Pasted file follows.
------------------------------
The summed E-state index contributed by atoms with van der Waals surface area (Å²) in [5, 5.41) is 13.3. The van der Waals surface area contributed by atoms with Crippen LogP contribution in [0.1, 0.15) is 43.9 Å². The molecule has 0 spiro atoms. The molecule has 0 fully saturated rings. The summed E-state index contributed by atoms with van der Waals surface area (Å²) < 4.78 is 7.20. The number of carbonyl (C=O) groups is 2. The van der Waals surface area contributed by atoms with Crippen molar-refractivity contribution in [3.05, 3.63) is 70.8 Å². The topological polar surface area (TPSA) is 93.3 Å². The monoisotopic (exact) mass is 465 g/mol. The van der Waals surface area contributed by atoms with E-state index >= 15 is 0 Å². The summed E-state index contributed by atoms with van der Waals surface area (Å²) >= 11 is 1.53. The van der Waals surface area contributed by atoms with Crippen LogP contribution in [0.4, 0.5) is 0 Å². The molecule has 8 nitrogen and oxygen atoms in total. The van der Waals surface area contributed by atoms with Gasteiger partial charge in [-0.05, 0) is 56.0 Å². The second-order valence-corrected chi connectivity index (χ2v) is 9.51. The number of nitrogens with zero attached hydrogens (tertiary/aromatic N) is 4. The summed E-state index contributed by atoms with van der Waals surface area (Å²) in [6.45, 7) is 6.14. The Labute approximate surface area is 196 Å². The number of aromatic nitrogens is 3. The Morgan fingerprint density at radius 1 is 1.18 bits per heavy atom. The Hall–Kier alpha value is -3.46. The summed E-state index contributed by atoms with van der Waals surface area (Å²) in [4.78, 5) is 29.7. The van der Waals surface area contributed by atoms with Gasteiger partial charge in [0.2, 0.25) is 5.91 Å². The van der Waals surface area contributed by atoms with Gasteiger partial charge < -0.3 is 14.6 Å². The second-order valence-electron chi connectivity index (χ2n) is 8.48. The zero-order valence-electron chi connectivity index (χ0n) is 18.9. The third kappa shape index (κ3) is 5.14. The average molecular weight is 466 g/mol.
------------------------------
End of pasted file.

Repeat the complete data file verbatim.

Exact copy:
The summed E-state index contributed by atoms with van der Waals surface area (Å²) in [5, 5.41) is 13.3. The van der Waals surface area contributed by atoms with Crippen LogP contribution in [0.1, 0.15) is 43.9 Å². The molecule has 0 spiro atoms. The molecule has 0 fully saturated rings. The summed E-state index contributed by atoms with van der Waals surface area (Å²) < 4.78 is 7.20. The number of carbonyl (C=O) groups is 2. The van der Waals surface area contributed by atoms with Crippen molar-refractivity contribution in [3.05, 3.63) is 70.8 Å². The topological polar surface area (TPSA) is 93.3 Å². The monoisotopic (exact) mass is 465 g/mol. The van der Waals surface area contributed by atoms with E-state index >= 15 is 0 Å². The summed E-state index contributed by atoms with van der Waals surface area (Å²) >= 11 is 1.53. The van der Waals surface area contributed by atoms with Crippen LogP contribution in [0.4, 0.5) is 0 Å². The molecule has 8 nitrogen and oxygen atoms in total. The van der Waals surface area contributed by atoms with Gasteiger partial charge in [-0.05, 0) is 56.0 Å². The second-order valence-corrected chi connectivity index (χ2v) is 9.51. The number of nitrogens with zero attached hydrogens (tertiary/aromatic N) is 4. The summed E-state index contributed by atoms with van der Waals surface area (Å²) in [6.45, 7) is 6.14. The Labute approximate surface area is 196 Å². The number of aromatic nitrogens is 3. The Morgan fingerprint density at radius 1 is 1.18 bits per heavy atom. The Hall–Kier alpha value is -3.46. The summed E-state index contributed by atoms with van der Waals surface area (Å²) in [4.78, 5) is 29.7. The van der Waals surface area contributed by atoms with Gasteiger partial charge in [0.2, 0.25) is 5.91 Å². The van der Waals surface area contributed by atoms with Gasteiger partial charge < -0.3 is 14.6 Å². The second-order valence-electron chi connectivity index (χ2n) is 8.48. The zero-order valence-electron chi connectivity index (χ0n) is 18.9. The third kappa shape index (κ3) is 5.14. The average molecular weight is 466 g/mol.